Popular Restaurant Chain Now Files An Unexpected Bankruptcy in Texas

A popular restaurant chain now files an unexpected bankruptcy in Texas amid a bitter dispute between its majority owner and founder.

The majority owner of Sushi Zushi has filed for Chapter 11 bankruptcy protection amid an ongoing feud with the San Antonio restaurant chain’s founder.

A lawyer for Sushi Zushi of Texas Inc. said in a court filing Friday that it can’t meet its financial obligations due to legal costs, expenses associated with restaurant closures and high-interest loans it obtained to fund shortfalls.

Sushi Zushi had hired an investment bank to explore options for the chain, including a possible sale, but the lawyer said a lawsuit brought by chain founder Alfonso Tomita ended all discussions and any letters of intent the company had in place.

Tomita’s Strategenic Management LLC has accused managers he brought in to operate the chain of misappropriating millions of dollars from the business.

The lawsuit, filed in December, names Sushi Zushi of Texas, Alamo SZ LLC and its controlling principal, Jason Kemp, as defendants.

Alamo SZ owns 82% of the debtor, while Strategenic owns the remaining 18%.

In late March, Sushi Zushi of Texas filed its own lawsuit against Tomita.

It has alleged that he continued to receive pay after his employment ended in March. It seeks to collect more than $250,000, but no more than $1 million, from him.

Sushi Zushi had seven locations but is down to three.

Its bankruptcy reported $736,409 in assets and $3.9 million in liabilities as of late last year.

Among the largest unsecured creditors listed in the bankruptcy petition are Coppell-based Asian food distributor JFC International, which is owed about $302,500, and Sysco Central Texas Inc. of New Braunfels, owed about $248,500.

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Also Read: Another Mall Clothing Retailer Now At High Risk of Bankruptcy

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Market News Today - Popular Restaurant Chain Now Files An Unexpected Bankruptcy in Texas.
Market News Today – Popular Restaurant Chain Now Files An Unexpected Bankruptcy in Texas.

An essential company now files a surprising bankruptcy after miscalculating demand for its inventory after the Covid-19 pandemic.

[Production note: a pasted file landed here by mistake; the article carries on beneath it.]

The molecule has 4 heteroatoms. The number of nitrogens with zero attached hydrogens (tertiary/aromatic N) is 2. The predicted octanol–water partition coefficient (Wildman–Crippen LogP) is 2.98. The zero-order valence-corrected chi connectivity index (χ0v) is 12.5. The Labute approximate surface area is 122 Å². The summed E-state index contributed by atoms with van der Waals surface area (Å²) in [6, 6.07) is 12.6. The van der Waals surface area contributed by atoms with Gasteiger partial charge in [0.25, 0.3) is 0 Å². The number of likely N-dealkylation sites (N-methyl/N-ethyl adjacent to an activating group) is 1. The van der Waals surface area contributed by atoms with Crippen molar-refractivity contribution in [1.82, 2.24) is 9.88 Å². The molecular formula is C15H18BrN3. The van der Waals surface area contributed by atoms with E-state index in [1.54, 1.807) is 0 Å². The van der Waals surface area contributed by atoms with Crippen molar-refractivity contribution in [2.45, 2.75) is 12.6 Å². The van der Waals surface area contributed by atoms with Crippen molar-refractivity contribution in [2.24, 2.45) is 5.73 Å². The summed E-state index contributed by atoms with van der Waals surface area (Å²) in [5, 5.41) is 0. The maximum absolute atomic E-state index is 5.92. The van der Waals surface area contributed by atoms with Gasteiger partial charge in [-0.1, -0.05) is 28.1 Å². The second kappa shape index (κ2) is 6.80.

Supply Source Enterprises, a leading provider of branded and private label cleaning products and personal protective equipment, on May 21 filed for Chapter 11 protection to seek a sale of its assets.

Supply Source brands include The Safety Zone and Impact Products.

The Guilford, Connecticut debtor listed $50 million to $100 million in assets in its petition and $180 million in funded debt, which includes $80 million owed on a term loan credit facility, $60 million owed on an asset-based loan, and about $40 million in unsecured debt.

Before the Covid-19 pandemic, which generated huge demand for cleaning supplies and personal protective equipment in 2020, Supply Source had been consistently profitable with stable single-digit growth, according to a declaration from the debtor’s Chief Restructuring Officer Thomas Studebaker.

Once the pandemic hit in 2020, the debtor had substantial growth due to high demand for safety, hygiene and sanitation products

The debtor reported adjusted Ebitda of $93 million in 2020 which was nearly a 300% increase over the previous year.

However, the company’s financial performance deteriorated in subsequent years.

Based on the unprecedented demand in 2020, the company commissioned an industry study in early 2021 that concluded that the Covid-19 pandemic would fundamentally change the cleaning supplies and protective equipment industry and market for its products.

The study also estimated that the company’s Covid-related growth would likely be sustained through 2024.

In contemplation of continued customer demand at elevated prices, based on the study’s data, the debtor increased purchases of inventory even though the costs were higher due to supply chain constraints during the pandemic.

Despite the study’s assurance that growth would be sustained for years, the pandemic’s positive effect on the market faded by the end of 2021 and demand for PPE decreased to normal rates, reports TheStreet.

The reduction in demand led to large amounts of excess inventory that the company could not sell in the same quantities and prices.

The excess inventory forced the debtor to secure additional storage space, which increased storage costs.

These factors tightened the company’s liquidity and led to a decline in annual revenue in 2023 by 26% from 2022, resulting in a negative 2023 Ebitda of $13 million.

The debtor’s liquidity issues led to it being overdrawn on its asset-based loan facility by $30 million.

The ABL lender in February 2024 swept the debtor’s bank accounts, further impacting the company’s financial distress.

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Also Read: This Massive Mall Retailer Is Now Closing In California

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Market News Today - Popular Restaurant Chain Now Files An Unexpected Bankruptcy in Texas.
Market News Today – Popular Restaurant Chain Now Files An Unexpected Bankruptcy in Texas.

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